In basic terms, if the Government is successful in repealing the carbon price, the savings will only be required (contractually at least) to be passed through for those on ‘carbon exclusive’ contracts.

It will be interesting to see how the ACCC approaches these different methods of pricing adopted by the energy retailers, in the face of the PUP amendments.  Whilst contracts may have been signed before 1 July 2014 (when the price exploitation prohibitions will be retrospectively applied) the prohibition refers to the time when supplies are made and so retailers will still need to comply with this legislation notwithstanding that pricing had been agreed prior to the date of making the supply. 

It would seem that, under the Government’s original approach, the energy retailers might not have drawn the attention of the ACCC provided the ‘carbon inclusive’ pricing was not ‘unreasonably high’ (the original wording of section 60C) having regard to all the circumstances (ie incorporating a reasonable uplift for the energy retailer bearing that risk burden).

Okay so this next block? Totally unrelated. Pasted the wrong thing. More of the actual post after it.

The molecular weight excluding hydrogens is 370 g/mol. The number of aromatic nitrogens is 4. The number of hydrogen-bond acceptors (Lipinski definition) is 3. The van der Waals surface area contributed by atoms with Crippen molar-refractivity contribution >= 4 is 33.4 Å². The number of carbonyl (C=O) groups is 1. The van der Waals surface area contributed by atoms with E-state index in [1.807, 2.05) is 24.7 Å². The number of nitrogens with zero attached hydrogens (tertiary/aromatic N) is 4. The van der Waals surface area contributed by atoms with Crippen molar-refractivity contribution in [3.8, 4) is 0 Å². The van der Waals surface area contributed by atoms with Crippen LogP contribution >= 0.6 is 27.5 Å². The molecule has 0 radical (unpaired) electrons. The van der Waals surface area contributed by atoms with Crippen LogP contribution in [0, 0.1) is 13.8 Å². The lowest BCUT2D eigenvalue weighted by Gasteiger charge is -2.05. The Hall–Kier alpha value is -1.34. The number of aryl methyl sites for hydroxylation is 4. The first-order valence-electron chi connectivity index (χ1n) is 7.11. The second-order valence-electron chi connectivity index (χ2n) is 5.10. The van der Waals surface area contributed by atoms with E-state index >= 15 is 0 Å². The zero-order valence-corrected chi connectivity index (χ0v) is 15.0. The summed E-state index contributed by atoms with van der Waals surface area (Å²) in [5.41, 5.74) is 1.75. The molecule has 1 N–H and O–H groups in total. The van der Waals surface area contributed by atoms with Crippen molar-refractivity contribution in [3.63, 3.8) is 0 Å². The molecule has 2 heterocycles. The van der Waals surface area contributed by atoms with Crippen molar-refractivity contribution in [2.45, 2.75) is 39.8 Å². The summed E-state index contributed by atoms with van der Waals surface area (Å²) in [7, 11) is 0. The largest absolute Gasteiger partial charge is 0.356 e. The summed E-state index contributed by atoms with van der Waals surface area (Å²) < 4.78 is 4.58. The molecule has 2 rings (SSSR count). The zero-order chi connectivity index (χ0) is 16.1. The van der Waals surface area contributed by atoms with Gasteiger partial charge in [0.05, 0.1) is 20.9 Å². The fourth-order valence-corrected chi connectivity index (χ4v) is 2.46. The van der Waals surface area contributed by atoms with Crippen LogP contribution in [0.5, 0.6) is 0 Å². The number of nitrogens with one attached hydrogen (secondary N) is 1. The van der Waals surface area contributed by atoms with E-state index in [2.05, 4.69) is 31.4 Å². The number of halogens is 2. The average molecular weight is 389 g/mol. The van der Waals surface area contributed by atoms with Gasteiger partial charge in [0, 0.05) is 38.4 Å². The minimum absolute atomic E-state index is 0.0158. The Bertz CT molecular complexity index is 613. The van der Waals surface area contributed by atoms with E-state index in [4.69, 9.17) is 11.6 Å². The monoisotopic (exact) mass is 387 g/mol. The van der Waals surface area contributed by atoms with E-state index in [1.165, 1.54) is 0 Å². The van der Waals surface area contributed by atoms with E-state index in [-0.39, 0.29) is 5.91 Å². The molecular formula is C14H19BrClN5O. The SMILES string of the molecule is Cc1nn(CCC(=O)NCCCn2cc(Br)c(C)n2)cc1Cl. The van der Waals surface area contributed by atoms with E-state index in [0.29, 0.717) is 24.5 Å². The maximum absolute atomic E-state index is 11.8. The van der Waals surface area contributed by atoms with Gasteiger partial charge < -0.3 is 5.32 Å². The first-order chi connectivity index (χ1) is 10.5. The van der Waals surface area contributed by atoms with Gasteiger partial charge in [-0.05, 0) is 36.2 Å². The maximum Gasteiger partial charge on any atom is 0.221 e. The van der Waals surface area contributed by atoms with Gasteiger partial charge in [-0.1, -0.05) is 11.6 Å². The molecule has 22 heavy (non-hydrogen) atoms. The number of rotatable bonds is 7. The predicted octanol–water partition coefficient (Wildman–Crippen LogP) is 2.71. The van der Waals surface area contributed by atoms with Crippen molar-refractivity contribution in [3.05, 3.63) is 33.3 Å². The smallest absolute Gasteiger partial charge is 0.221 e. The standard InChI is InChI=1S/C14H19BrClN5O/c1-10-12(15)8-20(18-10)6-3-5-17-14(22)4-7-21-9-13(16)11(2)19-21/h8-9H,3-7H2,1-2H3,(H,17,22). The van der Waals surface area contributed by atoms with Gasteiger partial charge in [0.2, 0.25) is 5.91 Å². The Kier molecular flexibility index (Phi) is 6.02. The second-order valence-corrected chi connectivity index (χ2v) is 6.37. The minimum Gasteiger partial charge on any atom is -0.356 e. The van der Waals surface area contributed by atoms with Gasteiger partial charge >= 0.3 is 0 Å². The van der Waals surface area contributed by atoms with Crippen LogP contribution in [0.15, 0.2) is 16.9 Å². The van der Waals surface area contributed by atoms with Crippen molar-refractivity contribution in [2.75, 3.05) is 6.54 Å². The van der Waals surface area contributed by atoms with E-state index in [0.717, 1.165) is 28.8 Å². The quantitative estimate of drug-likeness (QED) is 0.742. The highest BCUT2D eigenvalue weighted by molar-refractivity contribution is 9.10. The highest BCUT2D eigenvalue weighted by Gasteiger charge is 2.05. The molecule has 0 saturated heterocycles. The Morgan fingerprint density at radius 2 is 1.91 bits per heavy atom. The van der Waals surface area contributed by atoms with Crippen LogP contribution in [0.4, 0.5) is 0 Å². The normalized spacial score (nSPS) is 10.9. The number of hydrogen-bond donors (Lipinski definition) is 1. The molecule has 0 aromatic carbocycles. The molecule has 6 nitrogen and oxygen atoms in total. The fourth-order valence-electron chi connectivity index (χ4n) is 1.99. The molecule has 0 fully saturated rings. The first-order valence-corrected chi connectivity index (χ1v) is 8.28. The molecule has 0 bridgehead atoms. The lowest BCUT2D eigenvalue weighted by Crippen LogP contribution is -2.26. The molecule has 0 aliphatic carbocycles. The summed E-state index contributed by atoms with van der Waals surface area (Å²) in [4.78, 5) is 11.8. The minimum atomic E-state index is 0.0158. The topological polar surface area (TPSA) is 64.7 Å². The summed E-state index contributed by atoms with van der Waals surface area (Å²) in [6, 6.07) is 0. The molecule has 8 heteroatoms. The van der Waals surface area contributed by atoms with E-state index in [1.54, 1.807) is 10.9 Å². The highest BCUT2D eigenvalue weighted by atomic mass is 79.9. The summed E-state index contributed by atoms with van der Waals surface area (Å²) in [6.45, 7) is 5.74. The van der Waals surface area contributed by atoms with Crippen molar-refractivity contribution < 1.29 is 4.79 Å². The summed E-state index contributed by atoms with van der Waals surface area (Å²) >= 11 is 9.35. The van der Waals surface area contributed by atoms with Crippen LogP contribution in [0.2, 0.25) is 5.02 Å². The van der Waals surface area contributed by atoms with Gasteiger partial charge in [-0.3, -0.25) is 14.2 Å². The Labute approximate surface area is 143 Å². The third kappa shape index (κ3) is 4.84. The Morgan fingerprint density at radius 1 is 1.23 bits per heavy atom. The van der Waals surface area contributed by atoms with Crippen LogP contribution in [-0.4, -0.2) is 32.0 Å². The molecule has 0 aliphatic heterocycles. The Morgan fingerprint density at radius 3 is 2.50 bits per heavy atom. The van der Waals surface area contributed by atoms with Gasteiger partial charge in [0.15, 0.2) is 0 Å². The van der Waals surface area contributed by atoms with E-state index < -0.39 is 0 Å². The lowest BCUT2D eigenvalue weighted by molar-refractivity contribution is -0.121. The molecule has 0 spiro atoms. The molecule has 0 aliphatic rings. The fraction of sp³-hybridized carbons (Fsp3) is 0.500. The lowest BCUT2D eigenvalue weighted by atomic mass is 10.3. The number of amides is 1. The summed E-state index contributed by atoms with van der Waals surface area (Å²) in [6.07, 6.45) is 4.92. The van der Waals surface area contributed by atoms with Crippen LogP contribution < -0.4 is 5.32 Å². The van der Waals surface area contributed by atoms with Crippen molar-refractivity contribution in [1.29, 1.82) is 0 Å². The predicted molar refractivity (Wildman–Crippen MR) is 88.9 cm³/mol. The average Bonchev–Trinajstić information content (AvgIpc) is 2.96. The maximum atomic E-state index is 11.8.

However, the PUP amendments clearly shift the risk to the energy retailers to pass through all of the savings and to substantiate those savings and its own costs.  Under section 60C(3)(b) of the amendments, the ACCC will need to consider “how the cost savings…can reasonably be attributed to the different supplies that the corporation makes”.  Energy retailers will likely argue that the carbon inclusive model is an equally valid method of attributing the savings differently across the market, however, unless they can demonstrate that all the savings are being distributed (once the retailer’s internal costs are discounted) then the ACCC may consider the ‘carbon inclusive’ pricing model contravenes the new requirements to pass through savings under the PUP amendments.

Don’t let sleeping dogs lie – what the changes mean for you

  • For energy suppliers, the changes introduce some considerable new obligations in terms of passing through savings and a 250 per cent penalty for non-compliance.  For retailers and bulk importers of SGGs, the substantiation and reporting requirements are extensive.   The impacts on these entities have been discussed above, but there will obviously be a need for considerable sophistication and transparency in the calculation and reporting of costs and savings (certainly more so than when the carbon price legislation first commenced).